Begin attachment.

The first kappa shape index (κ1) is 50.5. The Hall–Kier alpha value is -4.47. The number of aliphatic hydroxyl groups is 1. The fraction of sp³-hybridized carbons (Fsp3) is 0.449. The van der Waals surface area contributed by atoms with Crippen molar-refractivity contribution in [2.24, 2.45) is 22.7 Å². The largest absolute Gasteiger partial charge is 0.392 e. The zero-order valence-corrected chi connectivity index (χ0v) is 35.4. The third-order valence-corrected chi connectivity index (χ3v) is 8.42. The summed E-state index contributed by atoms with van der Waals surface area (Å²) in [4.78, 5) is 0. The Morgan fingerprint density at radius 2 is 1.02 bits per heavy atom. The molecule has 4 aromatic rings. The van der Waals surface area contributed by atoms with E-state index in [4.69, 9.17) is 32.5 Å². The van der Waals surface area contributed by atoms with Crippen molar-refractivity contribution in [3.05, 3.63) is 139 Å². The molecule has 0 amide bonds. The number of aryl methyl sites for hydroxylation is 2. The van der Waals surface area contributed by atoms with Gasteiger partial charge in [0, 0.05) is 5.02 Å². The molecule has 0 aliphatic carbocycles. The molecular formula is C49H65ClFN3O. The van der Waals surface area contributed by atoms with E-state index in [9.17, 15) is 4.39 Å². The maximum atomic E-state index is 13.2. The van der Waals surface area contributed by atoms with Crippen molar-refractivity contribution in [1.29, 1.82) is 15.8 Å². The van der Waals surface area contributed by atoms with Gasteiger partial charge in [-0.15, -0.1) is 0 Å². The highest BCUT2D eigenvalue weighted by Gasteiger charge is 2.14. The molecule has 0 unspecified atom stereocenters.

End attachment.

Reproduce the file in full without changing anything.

The first kappa shape index (κ1) is 50.5. The Hall–Kier alpha value is -4.47. The number of aliphatic hydroxyl groups is 1. The fraction of sp³-hybridized carbons (Fsp3) is 0.449. The van der Waals surface area contributed by atoms with Crippen molar-refractivity contribution in [2.24, 2.45) is 22.7 Å². The largest absolute Gasteiger partial charge is 0.392 e. The zero-order valence-corrected chi connectivity index (χ0v) is 35.4. The third-order valence-corrected chi connectivity index (χ3v) is 8.42. The summed E-state index contributed by atoms with van der Waals surface area (Å²) in [4.78, 5) is 0. The Morgan fingerprint density at radius 2 is 1.02 bits per heavy atom. The molecule has 4 aromatic rings. The van der Waals surface area contributed by atoms with E-state index in [4.69, 9.17) is 32.5 Å². The van der Waals surface area contributed by atoms with Crippen molar-refractivity contribution in [3.05, 3.63) is 139 Å². The molecule has 0 amide bonds. The number of aryl methyl sites for hydroxylation is 2. The van der Waals surface area contributed by atoms with Gasteiger partial charge in [0, 0.05) is 5.02 Å². The molecule has 0 aliphatic carbocycles. The molecular formula is C49H65ClFN3O. The van der Waals surface area contributed by atoms with E-state index in [9.17, 15) is 4.39 Å². The maximum atomic E-state index is 13.2. The van der Waals surface area contributed by atoms with Crippen molar-refractivity contribution in [1.29, 1.82) is 15.8 Å². The van der Waals surface area contributed by atoms with Gasteiger partial charge in [-0.15, -0.1) is 0 Å². The highest BCUT2D eigenvalue weighted by Gasteiger charge is 2.14. The molecule has 0 unspecified atom stereocenters.